Perhaps it was inevitable, as the AI world absorbed the news of GPT-4, that some people would think of Frankenstein’s monster. Or HAL 9000. Or the Terminator—any of science fiction’s great stories of technologies that wrought havoc before human beings had thought through their implications.
Even as the latest large language model has taken the tech world by surprise, the industry is scrambling—to burnish its ethical AI credentials, and to keep its standards for AI ethics ahead of the rapid advances in the field. A prime case: Microsoft, which has had a Responsible AI initiative since 2017, has just added new open-source applications to what it calls its Responsible AI Toolbox, coding that developers can use “to make it easier and faster for developers to incorporate responsible AI principles into their solutions.” (Not unrelatedly, in a recent round of layoffs, Microsoft closed down an Ethics and Society team that it said had guided early AI efforts. A spokesperson, contacted by Spectrum, says there has been no letup in “the interdisciplinary way in which we work across research, policy, and engineering.”)
“[T]here’s clearly a need to develop guidelines and move more swiftly than regulation.”
—Claire Leibowicz, Partnership on AI
“AI may well represent the most consequential technology advance of our lifetime,” wrote Brad Smith, Microsoft’s vice chair and president, in a blog post in February. His words were tempered: “Will all the changes be good? While I wish the answer were yes, of course that’s not the case.”
Separately, the Partnership on AI (PAI), a nonprofit that seeks to promote discussions of AI issues, has just published “Responsible Practices for Synthetic Media,” a set of guidelines for how to create and share multimedia content generated by AI. Members of the partnership include such companies as OpenAI, Adobe, Tiktok and the BBC’s R&D arm, as well as several AI startups.
But how effectively can major tech companies be in policing AI’s development, especially given how widely the use of AI tools is spreading beyond the tech giants? If you’re concerned about deepfakes, watch the spread of “cheap fakes,” images or videos fabricated with AI’s help that may often be crude, but that can be made, for free, by anyone who finds an AI app online. The largest social media companies, including Meta,Twitter and Google (which owns YouTube), have committed to removing misinformation or offensive posts. But the job keeps getting harder as more offenders and malefactors use more and increasingly sophisticated AI technologies.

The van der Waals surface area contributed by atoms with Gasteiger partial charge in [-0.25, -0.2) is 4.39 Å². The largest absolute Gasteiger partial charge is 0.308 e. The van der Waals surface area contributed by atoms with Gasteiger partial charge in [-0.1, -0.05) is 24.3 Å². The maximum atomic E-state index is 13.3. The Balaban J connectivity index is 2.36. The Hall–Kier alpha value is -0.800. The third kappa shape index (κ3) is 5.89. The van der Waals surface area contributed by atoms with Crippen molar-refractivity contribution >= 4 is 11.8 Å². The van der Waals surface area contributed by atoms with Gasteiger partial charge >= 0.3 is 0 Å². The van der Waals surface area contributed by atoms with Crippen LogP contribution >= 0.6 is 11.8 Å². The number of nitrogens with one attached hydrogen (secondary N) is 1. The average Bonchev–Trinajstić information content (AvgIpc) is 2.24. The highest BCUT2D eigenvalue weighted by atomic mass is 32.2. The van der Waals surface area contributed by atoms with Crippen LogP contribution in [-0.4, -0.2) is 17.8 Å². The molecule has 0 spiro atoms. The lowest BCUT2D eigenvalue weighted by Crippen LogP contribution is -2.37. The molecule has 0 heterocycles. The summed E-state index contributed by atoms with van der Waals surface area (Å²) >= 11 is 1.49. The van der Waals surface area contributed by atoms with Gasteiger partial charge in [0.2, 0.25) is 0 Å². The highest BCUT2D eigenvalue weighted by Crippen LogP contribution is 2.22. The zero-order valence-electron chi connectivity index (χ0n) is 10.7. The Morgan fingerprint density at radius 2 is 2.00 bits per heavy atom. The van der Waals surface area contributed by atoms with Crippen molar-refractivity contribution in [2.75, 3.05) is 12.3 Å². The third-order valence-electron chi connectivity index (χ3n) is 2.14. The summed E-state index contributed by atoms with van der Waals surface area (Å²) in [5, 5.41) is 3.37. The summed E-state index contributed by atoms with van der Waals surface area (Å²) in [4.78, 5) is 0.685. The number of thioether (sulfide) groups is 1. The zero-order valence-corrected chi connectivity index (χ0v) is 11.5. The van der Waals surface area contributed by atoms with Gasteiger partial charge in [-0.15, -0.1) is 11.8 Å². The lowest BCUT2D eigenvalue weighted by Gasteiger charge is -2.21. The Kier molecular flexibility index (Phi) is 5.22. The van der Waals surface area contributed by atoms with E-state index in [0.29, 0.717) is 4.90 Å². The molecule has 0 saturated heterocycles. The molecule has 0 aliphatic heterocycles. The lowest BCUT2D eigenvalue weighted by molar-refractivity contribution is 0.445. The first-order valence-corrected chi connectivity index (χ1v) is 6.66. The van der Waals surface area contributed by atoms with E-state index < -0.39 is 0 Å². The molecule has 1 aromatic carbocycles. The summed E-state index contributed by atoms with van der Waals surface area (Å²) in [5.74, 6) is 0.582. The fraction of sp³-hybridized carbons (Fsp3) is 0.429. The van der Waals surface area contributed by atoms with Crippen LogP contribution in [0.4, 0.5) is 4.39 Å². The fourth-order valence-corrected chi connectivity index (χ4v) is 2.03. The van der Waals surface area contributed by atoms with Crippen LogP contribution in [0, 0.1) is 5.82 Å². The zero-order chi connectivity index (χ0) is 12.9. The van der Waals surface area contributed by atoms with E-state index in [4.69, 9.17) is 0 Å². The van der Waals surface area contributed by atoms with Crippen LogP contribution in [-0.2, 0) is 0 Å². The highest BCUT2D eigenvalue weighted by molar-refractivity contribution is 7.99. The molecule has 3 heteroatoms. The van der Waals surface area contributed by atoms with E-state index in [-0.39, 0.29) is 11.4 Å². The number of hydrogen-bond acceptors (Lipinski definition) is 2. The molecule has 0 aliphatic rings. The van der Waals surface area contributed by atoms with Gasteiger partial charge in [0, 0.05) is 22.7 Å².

Last month, for instance, a video turned up on Twitter of President Biden announcing he was going to start drafting American troops to protect Ukraine. It was, of course, fake—the conservative influencer who posted it came on camera after Biden to say so. He claimed it was an AI-powered warning of what the White House might do. As of this week it was still online, viewed more than 4 million times. It didn’t violate Twitter’s rules because it didn’t claim to be real. But a lot of people who reacted on Twitter apparently didn’t watch long enough to see the disclaimer.
How to decide, in such cases, what to do? Can the big tech companies—can anyone—set rules in advance that will work for everything that might be done with AI in the future?
“Everyone, I think, is operating in this Wild West and is eager to have some set of guidelines,” says Claire Leibowicz of the PAI. “I think, for good reasons, people are understandably skeptical of voluntary standards. At the same time, based on the swell of interest, and guidance from people from many different sectors, there’s clearly a need to develop guidelines and move more swiftly than regulation.”
Government, particularly in the United States, has moved slowly to make AI rules. That’s fine with many developers who would argue that regulators will be heavy-handed and behind the curve. For now, that leaves companies in charge. They so far have tended to set fairly general standards. The PAI’s framework, for example, recommends that content creators be transparent when they’ve altered or faked something, perhaps using labels or digital watermarks so that users can easily tell. The PAI agrees, at least in public, that it cannot go it alone.
“Microsoft believes that some regulation of AI, particularly for high-risk uses of the technology, is necessary,” says Besmira Nushi, a principal researcher at Microsoft Research, in an email. “As governments worldwide debate approaches to regulating certain uses of AI, Microsoft is committed to doing our part to develop and deploy AI responsibly.”
Leibowicz, at the PAI, says that if companies agree on a list of harmful and responsible uses of AI, it needs to be a living document, adaptable in a fast-changing field. “And it’s our hope that that will catalyze or galvanize the field of people who have a major role to play in this effort. And, to that end, it will be a complement to regulation that’s absolutely necessary.
“But,” she adds, “I think there’s also a degree of maintaining some humility at being unable to predict the future.”
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Ned Potter, a writer from New York, spent more than 25 years as an ABC News and CBS News correspondent covering science, technology, space, and the environment.